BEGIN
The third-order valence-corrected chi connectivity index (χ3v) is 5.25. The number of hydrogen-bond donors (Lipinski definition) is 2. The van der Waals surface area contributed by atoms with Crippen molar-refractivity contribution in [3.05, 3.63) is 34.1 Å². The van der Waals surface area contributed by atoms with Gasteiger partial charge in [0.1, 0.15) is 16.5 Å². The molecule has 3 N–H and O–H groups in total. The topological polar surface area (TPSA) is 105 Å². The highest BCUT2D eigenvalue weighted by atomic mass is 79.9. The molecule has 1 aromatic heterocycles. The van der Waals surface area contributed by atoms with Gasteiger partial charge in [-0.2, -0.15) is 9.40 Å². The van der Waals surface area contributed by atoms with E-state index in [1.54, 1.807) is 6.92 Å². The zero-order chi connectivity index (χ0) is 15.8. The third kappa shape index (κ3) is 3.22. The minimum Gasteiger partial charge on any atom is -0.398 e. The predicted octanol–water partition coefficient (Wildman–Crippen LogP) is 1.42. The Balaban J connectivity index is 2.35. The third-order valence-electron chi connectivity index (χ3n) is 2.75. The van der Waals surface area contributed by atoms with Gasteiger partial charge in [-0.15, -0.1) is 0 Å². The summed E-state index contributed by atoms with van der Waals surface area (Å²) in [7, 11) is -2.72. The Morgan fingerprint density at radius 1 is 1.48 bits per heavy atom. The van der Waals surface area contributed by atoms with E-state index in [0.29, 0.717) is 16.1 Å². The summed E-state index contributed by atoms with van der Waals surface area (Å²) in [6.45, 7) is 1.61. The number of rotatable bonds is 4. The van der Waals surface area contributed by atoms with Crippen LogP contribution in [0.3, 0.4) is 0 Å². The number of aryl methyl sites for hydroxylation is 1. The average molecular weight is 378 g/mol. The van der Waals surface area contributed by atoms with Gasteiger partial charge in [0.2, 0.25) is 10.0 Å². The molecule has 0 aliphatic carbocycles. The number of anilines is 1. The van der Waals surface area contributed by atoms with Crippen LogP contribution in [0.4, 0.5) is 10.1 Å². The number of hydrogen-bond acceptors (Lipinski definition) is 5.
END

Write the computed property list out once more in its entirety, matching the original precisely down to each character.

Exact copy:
The third-order valence-corrected chi connectivity index (χ3v) is 5.25. The number of hydrogen-bond donors (Lipinski definition) is 2. The van der Waals surface area contributed by atoms with Crippen molar-refractivity contribution in [3.05, 3.63) is 34.1 Å². The van der Waals surface area contributed by atoms with Gasteiger partial charge in [0.1, 0.15) is 16.5 Å². The molecule has 3 N–H and O–H groups in total. The topological polar surface area (TPSA) is 105 Å². The highest BCUT2D eigenvalue weighted by atomic mass is 79.9. The molecule has 1 aromatic heterocycles. The van der Waals surface area contributed by atoms with Gasteiger partial charge in [-0.2, -0.15) is 9.40 Å². The van der Waals surface area contributed by atoms with E-state index in [1.54, 1.807) is 6.92 Å². The zero-order chi connectivity index (χ0) is 15.8. The third kappa shape index (κ3) is 3.22. The minimum Gasteiger partial charge on any atom is -0.398 e. The predicted octanol–water partition coefficient (Wildman–Crippen LogP) is 1.42. The Balaban J connectivity index is 2.35. The third-order valence-electron chi connectivity index (χ3n) is 2.75. The van der Waals surface area contributed by atoms with Gasteiger partial charge in [-0.15, -0.1) is 0 Å². The summed E-state index contributed by atoms with van der Waals surface area (Å²) in [7, 11) is -2.72. The Morgan fingerprint density at radius 1 is 1.48 bits per heavy atom. The van der Waals surface area contributed by atoms with E-state index in [0.29, 0.717) is 16.1 Å². The summed E-state index contributed by atoms with van der Waals surface area (Å²) in [6.45, 7) is 1.61. The number of rotatable bonds is 4. The van der Waals surface area contributed by atoms with Crippen LogP contribution in [0.3, 0.4) is 0 Å². The number of aryl methyl sites for hydroxylation is 1. The average molecular weight is 378 g/mol. The van der Waals surface area contributed by atoms with Gasteiger partial charge in [0.2, 0.25) is 10.0 Å². The molecule has 0 aliphatic carbocycles. The number of anilines is 1. The van der Waals surface area contributed by atoms with Crippen LogP contribution in [0.4, 0.5) is 10.1 Å². The number of hydrogen-bond acceptors (Lipinski definition) is 5.